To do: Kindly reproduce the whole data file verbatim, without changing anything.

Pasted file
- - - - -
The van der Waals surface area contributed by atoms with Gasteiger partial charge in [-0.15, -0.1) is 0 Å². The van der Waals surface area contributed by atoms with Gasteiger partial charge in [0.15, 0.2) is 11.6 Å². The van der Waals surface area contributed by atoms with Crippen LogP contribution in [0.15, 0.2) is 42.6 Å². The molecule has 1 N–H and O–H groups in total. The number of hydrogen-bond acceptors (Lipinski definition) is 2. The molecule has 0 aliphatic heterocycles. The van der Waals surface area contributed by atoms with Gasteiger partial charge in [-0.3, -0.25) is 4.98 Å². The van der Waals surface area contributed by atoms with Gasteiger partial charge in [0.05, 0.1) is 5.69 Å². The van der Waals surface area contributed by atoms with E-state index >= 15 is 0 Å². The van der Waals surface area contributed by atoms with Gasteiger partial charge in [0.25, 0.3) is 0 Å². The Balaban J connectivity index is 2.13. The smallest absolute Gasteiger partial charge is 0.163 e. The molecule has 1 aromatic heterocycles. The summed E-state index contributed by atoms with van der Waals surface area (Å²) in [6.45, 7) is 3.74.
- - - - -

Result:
The van der Waals surface area contributed by atoms with Gasteiger partial charge in [-0.15, -0.1) is 0 Å². The van der Waals surface area contributed by atoms with Gasteiger partial charge in [0.15, 0.2) is 11.6 Å². The van der Waals surface area contributed by atoms with Crippen LogP contribution in [0.15, 0.2) is 42.6 Å². The molecule has 1 N–H and O–H groups in total. The number of hydrogen-bond acceptors (Lipinski definition) is 2. The molecule has 0 aliphatic heterocycles. The van der Waals surface area contributed by atoms with Gasteiger partial charge in [-0.3, -0.25) is 4.98 Å². The van der Waals surface area contributed by atoms with Gasteiger partial charge in [0.05, 0.1) is 5.69 Å². The van der Waals surface area contributed by atoms with E-state index >= 15 is 0 Å². The van der Waals surface area contributed by atoms with Gasteiger partial charge in [0.25, 0.3) is 0 Å². The Balaban J connectivity index is 2.13. The smallest absolute Gasteiger partial charge is 0.163 e. The molecule has 1 aromatic heterocycles. The summed E-state index contributed by atoms with van der Waals surface area (Å²) in [6.45, 7) is 3.74.